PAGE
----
What I know about art could be written on the back of a postcard. My approach is simple: if it speaks to me, I like it. If it says nothing, then no matter how much the artist is revered by others, no matter how many times they’ve been exhibited or how often they’ve been critically acclaimed, I can’t get excited.
I go to exhibitions of work by the greats so I can decide whether they speak to me. So far, I’m drawing blanks. While individual paintings speak – like Whistler’s Reading by lamplight (which is technically an etching), or Van Gogh’s Head of a skeleton with a burning cigarette, or Monet’s The Magpie – I cannot say that I’m a fan of any one painter’s body of work. I don’t prefer a particular style, or rate a particular form (although I am rather partial to pen-and-ink). But that might be about to change.
A couple of years ago, a young Hungarian friend of mine, Timea Klincsek, introduced me to the work of Ealy Mays. She was quite excited about it. Living in Paris at the time, she had met Mays through a Polish friend Barbara Brzoska, who was, in a sense, his agent. Mays and Brzoska had met in a bar one night in 2012 and got to talking about art and broken hearts. She went to see some of his exhibitions and became a fan. The following year, when Mays had a falling out with his agent, Brozska stepped in and began organising exhibitions for the artist around the city. In 2014, Klincsek joined what is now the Ealy Mays Attelier (EMA) team and, together, the two young women restored Mays’ faith in agents. They collaborated with rising stars in the fashion and jewellery world to create events that appealed to diverse audiences. Brzoska brought with her a background in Art History and her familiarity with the Parisian art scene, while Klincsek, having studied Fashion and Journalism, added new strengths to the team. [Official website: ealymaysatelier.com]
The two young women were impressed with Mays’ honesty. He, in turn, showed them a side of Paris they wouldn’t normally have seen. He introduced them to American, Russian, and Mexican art history, and through his social and political commentary, exposed them to new worlds. ‘His work doesn’t just reflect his own community, but captures experiences of many different cultural backgrounds, making his artwork a never-ending journey. There is always something new to discover both in his art and in his character’, says Klincsek. Mays does what other artists often fail to do: he makes people think.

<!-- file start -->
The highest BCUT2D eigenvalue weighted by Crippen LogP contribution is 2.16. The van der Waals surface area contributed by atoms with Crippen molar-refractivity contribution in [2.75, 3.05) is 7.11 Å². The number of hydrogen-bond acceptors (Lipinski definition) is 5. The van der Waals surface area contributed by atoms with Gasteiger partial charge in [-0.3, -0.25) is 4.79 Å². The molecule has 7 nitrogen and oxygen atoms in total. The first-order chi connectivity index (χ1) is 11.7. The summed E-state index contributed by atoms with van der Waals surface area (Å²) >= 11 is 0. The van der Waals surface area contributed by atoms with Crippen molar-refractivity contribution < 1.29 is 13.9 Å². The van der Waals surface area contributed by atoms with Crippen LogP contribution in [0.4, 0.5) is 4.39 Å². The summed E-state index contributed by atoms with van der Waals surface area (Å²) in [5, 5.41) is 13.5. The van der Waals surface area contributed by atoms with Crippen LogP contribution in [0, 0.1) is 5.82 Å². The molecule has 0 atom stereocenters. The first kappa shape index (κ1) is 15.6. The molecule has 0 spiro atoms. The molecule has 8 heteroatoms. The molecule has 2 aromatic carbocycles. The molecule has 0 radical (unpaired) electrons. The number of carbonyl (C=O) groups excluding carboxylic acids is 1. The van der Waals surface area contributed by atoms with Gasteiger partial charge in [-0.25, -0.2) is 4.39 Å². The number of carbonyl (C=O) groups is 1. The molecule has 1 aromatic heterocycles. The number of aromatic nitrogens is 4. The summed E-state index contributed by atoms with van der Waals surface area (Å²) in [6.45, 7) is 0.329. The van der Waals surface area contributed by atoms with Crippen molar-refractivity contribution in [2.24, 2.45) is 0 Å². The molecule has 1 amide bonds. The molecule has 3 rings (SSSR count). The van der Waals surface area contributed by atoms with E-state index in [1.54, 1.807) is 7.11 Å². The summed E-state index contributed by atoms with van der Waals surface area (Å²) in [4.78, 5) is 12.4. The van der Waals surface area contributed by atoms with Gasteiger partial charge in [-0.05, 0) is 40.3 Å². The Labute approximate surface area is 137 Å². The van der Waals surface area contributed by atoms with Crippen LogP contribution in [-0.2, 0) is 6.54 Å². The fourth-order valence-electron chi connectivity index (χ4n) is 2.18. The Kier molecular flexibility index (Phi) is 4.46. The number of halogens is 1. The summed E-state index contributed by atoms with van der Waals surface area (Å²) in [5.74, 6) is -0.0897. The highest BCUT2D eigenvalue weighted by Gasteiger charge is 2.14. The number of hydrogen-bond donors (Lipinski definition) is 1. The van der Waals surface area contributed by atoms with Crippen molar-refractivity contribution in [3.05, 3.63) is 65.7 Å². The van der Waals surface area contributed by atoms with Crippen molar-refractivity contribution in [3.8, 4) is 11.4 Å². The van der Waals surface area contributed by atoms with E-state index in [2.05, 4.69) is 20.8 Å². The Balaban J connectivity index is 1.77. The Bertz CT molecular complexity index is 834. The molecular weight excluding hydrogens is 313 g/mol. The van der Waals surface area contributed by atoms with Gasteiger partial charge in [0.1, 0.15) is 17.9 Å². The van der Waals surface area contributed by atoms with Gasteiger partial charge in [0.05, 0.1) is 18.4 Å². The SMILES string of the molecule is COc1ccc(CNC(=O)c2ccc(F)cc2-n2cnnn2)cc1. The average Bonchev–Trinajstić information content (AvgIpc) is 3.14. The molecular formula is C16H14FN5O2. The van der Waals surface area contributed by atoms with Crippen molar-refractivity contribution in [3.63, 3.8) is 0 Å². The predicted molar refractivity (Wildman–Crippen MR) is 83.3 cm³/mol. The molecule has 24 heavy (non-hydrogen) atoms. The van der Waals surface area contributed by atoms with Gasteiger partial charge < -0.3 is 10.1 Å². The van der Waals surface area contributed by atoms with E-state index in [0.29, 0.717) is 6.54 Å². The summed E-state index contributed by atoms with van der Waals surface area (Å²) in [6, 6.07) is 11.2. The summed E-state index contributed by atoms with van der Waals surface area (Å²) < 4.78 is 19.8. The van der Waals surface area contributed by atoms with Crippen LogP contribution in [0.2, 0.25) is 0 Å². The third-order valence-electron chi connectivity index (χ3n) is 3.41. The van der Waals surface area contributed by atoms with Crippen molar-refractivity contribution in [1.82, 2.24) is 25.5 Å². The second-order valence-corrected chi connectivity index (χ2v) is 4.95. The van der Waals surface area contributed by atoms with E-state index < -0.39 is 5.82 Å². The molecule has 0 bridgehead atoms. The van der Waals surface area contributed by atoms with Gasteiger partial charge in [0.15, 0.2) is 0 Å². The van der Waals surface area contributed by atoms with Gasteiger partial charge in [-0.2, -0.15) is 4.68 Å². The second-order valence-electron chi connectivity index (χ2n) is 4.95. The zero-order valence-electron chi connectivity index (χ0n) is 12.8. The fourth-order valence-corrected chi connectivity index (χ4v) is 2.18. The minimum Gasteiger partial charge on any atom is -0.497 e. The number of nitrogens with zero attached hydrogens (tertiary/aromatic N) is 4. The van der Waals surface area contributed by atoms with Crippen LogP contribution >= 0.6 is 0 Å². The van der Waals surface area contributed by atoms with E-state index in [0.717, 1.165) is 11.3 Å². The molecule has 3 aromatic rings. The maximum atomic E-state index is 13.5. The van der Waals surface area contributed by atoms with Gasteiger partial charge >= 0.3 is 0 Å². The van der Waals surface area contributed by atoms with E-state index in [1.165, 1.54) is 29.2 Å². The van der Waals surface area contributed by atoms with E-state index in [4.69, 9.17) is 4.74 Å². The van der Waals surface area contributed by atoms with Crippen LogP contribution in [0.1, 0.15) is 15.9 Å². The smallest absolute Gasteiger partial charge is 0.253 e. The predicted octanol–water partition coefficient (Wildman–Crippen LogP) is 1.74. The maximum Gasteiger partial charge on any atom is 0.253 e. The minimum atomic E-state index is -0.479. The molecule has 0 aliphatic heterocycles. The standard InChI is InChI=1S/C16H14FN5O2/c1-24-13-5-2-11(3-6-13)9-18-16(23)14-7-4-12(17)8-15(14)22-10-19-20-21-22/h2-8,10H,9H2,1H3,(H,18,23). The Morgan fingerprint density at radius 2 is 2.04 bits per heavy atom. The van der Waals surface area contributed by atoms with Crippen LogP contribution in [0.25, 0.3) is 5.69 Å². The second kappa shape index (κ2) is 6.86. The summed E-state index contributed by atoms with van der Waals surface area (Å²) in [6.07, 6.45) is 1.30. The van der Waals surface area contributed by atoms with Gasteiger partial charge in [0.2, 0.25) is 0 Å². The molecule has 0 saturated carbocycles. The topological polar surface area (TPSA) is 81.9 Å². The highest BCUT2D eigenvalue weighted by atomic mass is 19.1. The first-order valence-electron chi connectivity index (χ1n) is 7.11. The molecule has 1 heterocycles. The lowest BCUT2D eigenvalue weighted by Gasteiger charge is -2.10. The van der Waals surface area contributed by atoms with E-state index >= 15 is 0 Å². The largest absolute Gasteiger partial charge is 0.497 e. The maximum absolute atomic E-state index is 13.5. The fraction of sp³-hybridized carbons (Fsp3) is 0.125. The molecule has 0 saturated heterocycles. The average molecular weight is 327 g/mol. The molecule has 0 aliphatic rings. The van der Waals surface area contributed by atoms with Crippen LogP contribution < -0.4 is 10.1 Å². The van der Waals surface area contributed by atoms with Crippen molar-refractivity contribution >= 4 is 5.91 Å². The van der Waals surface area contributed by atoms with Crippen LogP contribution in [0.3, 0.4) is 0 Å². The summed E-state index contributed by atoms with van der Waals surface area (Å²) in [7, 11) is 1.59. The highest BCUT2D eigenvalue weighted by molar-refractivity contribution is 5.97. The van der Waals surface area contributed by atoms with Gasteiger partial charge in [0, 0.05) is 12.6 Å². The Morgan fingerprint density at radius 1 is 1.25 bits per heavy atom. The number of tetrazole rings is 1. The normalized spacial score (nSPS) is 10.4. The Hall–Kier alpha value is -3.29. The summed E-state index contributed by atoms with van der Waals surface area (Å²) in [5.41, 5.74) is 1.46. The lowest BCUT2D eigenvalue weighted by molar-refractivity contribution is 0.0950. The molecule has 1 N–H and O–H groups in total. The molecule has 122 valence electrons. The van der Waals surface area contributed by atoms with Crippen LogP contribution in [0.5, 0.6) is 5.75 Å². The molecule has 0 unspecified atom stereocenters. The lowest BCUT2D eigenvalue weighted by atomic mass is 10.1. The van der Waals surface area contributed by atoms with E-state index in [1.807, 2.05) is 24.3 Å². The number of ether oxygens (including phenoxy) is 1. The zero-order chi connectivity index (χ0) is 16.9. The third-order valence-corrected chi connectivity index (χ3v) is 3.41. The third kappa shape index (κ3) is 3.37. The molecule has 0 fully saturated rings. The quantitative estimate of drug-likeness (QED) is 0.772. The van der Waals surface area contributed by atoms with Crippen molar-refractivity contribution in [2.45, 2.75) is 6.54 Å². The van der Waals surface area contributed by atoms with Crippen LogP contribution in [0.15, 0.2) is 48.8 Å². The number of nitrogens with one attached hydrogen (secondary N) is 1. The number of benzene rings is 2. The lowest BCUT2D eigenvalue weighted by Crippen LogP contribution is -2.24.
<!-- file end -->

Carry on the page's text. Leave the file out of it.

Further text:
He is fond of saying that ‘every new idea comes from an old book’. And while he often quotes his father’s advice of imitate, initiate, and create, he insists on originality in thought, form, and composition. Resisting the urge to conform and caring little about the opinions of art critics, Mays’ originality is what makes him special.
Born in 1959 in Wichita Falls, Texas, USA, Mays started painting at the age of 4. When he was 8, he had a piece exhibited in the White House. Yet despite such auspicious beginnings, he would forsake his passion and choose instead to follow the path carved out by his father and two older brothers, medical doctors all. He opted to study medicine at the Universidad Autónoma de Guadalajara in Mexico, so that he could indulge his passion for art. While he studied, he painted. His Last Train to Chihuahua, an evocative portrayal of a revolution-era train arriving at a station, received a lot of coverage by the local press.
Back in the USA, his work came to the attention of Jacob Lawrence, the most widely acclaimed African-American artist of the twentieth century. In a letter of reference to the Studio Museum in Harlem, Lawrence described Mays as a ‘pure painter’, emphasising his natural talent and his audacity in never following the crowd. Not bad, considering Mays hadn’t received a whit of formal training.
In search of an ‘intellectual environment to think, to breathe, to paint’ Mays moved to Paris in the 1990s where his series The Migration of the Superheroes was twice exhibited at the Carrousel du Louvre, once in 2005 and again in 2007. Mays sees himself as a social critic. His work embodies ethnicity, politics, history, religion, and satire. And yes, it makes you think.
Now living back in Budapest, Klincsek decided it was time that her home city got to see Mays in person. And again, she’s quite excited. Although the art and collector circle in Budapest is not anywhere near the scale it is in Paris, there’s a curiosity in the city, an appetite for new work, and a willingness to introduce international artists to Hungarian art lovers.
As a self-confessed neophyte, I’m quite taken with this piece A Savior is Born and had I $20 000 or so to spend, it would be on my wall. I’m even more enthralled by Cosmic Cloud, a piece that took me places and gave me lots to think about. I’m hoping these two will be included in Mays’ Budapest debut. Think outside the box – an Ealy Mays retrospective 1987-2017, showcasing 30 years of his work, opens at the Pintér Gallery (Falk Miska Utca 10) on 20 July and runs until the end of the month, Monday to Friday, 10 am to 6pm and Saturdays, 10 am to 2pm.
I’m looking forward to meeting the artist in person; I believe he will be in attendance most days. I’m also looking forward to seeing Brzoska and Klincsek in action. Their passion, their drive, and their determination in promoting Mays’ work is admirable. He’s fortunate indeed to have two great women behind him.
First published in the Budapest Times 7 July 2017